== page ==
By Nick Clark
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Leaders of major unions to step down amid jobs onslaught

This article is over 3 years, 11 months old
Issue 2714
Dave Prentis
Dave Prentis (Pic: Unison- Flickr))

The leaderships of the three biggest trade unions in Britain are up for election—and there will be an intensified debate about class struggle and resistance.

Elections for general secretary—the highest union position—are set to take place in the Unite, Unison and GMB unions.

Unison general secretary Dave Prentis announced last week that he plans to step down at the end of this year. 

He’s been at the head of Unison since 2001, and has overseen some major defeats for the union’s public sector worker members.

In 2011 he refused to call more action after a watershed national public sector strike—the largest in British history—that could have turned the tide against the Tories and austerity.

He also oversaw expulsions of left wing union activists. 

And Unison officials were found to have improperly “interfered” to help him win his last election in 2015.

Unite general secretary Len McCluskey is also going.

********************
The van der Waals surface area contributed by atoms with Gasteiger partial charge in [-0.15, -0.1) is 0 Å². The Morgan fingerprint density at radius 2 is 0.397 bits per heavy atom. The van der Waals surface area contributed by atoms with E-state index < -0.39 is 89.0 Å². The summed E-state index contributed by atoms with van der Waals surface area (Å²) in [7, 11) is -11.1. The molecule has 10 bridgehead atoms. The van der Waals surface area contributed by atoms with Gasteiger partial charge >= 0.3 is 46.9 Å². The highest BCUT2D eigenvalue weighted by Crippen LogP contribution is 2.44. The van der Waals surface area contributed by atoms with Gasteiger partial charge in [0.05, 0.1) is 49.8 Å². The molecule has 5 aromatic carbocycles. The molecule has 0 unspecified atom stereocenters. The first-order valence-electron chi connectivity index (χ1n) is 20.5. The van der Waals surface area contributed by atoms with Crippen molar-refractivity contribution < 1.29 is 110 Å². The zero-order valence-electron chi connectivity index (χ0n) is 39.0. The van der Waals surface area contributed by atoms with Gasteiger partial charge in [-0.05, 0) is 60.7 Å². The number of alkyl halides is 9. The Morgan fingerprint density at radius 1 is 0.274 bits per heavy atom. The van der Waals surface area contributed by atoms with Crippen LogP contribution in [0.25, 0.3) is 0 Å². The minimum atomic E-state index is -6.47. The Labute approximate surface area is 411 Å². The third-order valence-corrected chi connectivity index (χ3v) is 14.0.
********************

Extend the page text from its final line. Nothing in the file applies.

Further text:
McCluskey is known for his militant rhetoric and his support for Jeremy Corbyn. 


But Unite’s influence in the Labour Party was key in ensuring the party kept backing Trident nuclear weapons and pushing Corbyn to make concessions to the right. McCluskey has also failed to lead a fight to save his members’ jobs in car and steel manufacturing. 

And he oversaw a major defeat for hundreds of workers at the Grangemouth petrochemical plant in Scotland, accepting cuts allegedly to save jobs rather than organise a strike.

In each union there will be machinations and arguments over who the left should back to become the new general secretaries. 

In some cases, there are as of yet no clear good choices to vote for.

In Unite the choice on the mainstream left is between Howard Beckett—seen as McCluskey’s chosen successor—and Steve Turner, who wants to cooperate with British bosses, backed up with nationalist rhetoric.

Who leads each union matters. 

But across the trade union movement, the vast majority of general secretary thinks the best way to save jobs in the coming economic crisis is to cooperate with bosses. 

That will often mean accepting cuts.

The most important thing is ensuring there is a fight against the coming onslaught. 

That means organising to fight in every workplace—and will mean pushing from below

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